Some of our evangelism committees spend a lot of time and effort in newspaper evangelism. This is hard work for the writer of such articles. It takes a certain skill to set forth the truth of God’s Word as it relates to a specific topic and to say it in a way that today’s world can understand. One of the biggest obstacles we have to evangelism is the language we use. We have beautiful theological words that precisely identify truth. They are of utmost importance to us who are within the household of faith. It enables us to preach and communicate effectively together. Yet, we must be aware that when we evangelize those who are not familiar with the Bible and the historic truths, we have to use language that is understandable to the general public. This is why it is so difficult. Now, after all this work is expended in producing such a public testimony of truth, unless all of us consider it our duty to promote such writing, it will pass virtually unnoticed. What a splendid idea to cut out the writing and take it along to work and point it out to those who are around you. Did they notice this writing in the paper? What do they think of it? Do they agree and, if not, why not? Then personal evangelism contributes to the effectiveness of the efforts of the evangelism committee.
I want to close with one area of outreach that is most up-to-date and also very effective. That is the world-wide-web of the Internet. Our denomination has put out a very thorough web page through the efforts of Rev. VanBaren. Many of our individual churches are doing the same. I am sure that, as time goes on, we will learn many new ways to be more effective. As technology works its way down to the common folk, we will all learn how to make greater use of the posted sermons, messages, and information that abounds. Once again, what are you doing as a reader to promote the web? Yes, one thing about the Internet is that anyone can run a search program and discover any of our literature on the net. A personal touch, however, is the real key for promoting the gospel of the Reformed faith. Our denominational web page address (www.prca.org) is so easy that anyone can remember it and can refer people to it. So often you may not have a pamphlet handy, or you know there is a recording of a certain speech or sermon, and you wish you had it with you to give to the person to whom you are speaking. Just remember, almost all this material is available to anyone who has access to the web—and that is almost everyone. All you need to do is refer them to the denominational web page. Make use of it in your personal evangelism. It is a powerful tool that God has provided for us.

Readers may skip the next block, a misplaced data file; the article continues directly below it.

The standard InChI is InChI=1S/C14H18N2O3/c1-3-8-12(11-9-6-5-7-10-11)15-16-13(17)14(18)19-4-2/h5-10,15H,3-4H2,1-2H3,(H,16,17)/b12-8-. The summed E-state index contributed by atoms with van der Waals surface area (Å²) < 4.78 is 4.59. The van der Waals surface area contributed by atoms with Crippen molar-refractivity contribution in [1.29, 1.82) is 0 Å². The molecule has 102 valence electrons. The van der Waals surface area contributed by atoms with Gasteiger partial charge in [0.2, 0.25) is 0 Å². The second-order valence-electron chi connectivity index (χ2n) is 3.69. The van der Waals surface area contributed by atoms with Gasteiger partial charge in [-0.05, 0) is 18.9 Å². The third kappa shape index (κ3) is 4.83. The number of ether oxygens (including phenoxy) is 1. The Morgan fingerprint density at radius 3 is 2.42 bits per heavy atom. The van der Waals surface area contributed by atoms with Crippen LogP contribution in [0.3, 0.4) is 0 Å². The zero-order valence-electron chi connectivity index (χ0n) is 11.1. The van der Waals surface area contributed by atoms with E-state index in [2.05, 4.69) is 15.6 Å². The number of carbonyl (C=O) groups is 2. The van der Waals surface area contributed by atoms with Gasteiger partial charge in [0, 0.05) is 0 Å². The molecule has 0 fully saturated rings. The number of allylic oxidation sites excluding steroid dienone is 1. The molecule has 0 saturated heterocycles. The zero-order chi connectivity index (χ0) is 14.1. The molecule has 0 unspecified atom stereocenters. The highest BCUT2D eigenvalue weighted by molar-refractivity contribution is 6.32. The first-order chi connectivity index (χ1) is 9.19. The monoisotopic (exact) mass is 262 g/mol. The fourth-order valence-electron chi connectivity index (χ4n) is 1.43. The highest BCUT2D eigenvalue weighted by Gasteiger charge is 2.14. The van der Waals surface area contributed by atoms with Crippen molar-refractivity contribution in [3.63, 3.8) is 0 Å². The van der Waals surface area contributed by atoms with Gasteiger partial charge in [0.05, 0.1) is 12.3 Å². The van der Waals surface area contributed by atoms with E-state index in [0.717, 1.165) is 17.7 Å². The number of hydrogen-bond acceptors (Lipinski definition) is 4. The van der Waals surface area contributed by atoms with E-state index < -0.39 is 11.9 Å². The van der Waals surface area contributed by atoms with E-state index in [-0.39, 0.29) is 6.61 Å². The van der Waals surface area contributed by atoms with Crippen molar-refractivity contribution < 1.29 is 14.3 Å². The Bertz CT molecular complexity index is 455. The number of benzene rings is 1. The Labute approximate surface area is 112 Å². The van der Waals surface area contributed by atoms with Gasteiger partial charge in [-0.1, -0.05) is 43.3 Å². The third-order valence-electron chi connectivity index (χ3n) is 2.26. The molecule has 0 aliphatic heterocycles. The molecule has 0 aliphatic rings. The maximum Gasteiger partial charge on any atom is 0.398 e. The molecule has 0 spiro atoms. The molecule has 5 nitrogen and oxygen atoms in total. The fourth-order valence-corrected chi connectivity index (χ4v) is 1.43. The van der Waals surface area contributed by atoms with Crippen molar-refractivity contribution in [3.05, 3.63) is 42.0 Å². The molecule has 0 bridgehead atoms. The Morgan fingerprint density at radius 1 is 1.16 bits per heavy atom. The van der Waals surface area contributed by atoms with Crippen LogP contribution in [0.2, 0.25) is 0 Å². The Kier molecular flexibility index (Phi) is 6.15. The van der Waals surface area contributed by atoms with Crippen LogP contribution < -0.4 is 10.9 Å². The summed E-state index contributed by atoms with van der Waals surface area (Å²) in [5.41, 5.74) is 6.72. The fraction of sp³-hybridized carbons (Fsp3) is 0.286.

I trust that as I bring this series of articles to a close, it may motivate you, the reader, to take seriously your own role in personal evangelism and to come to appreciate that you too can make a contribution to the good work that your church extension committee is putting forth. As we promote their efforts, we will have plenty of opportunity to explain the truth as it is in Christ Jesus.
We close with a reminder that personal evangelism is God’s work through us. We must be obedient to Him and pray that His Holy Spirit will use us to promote the gospel to His glory.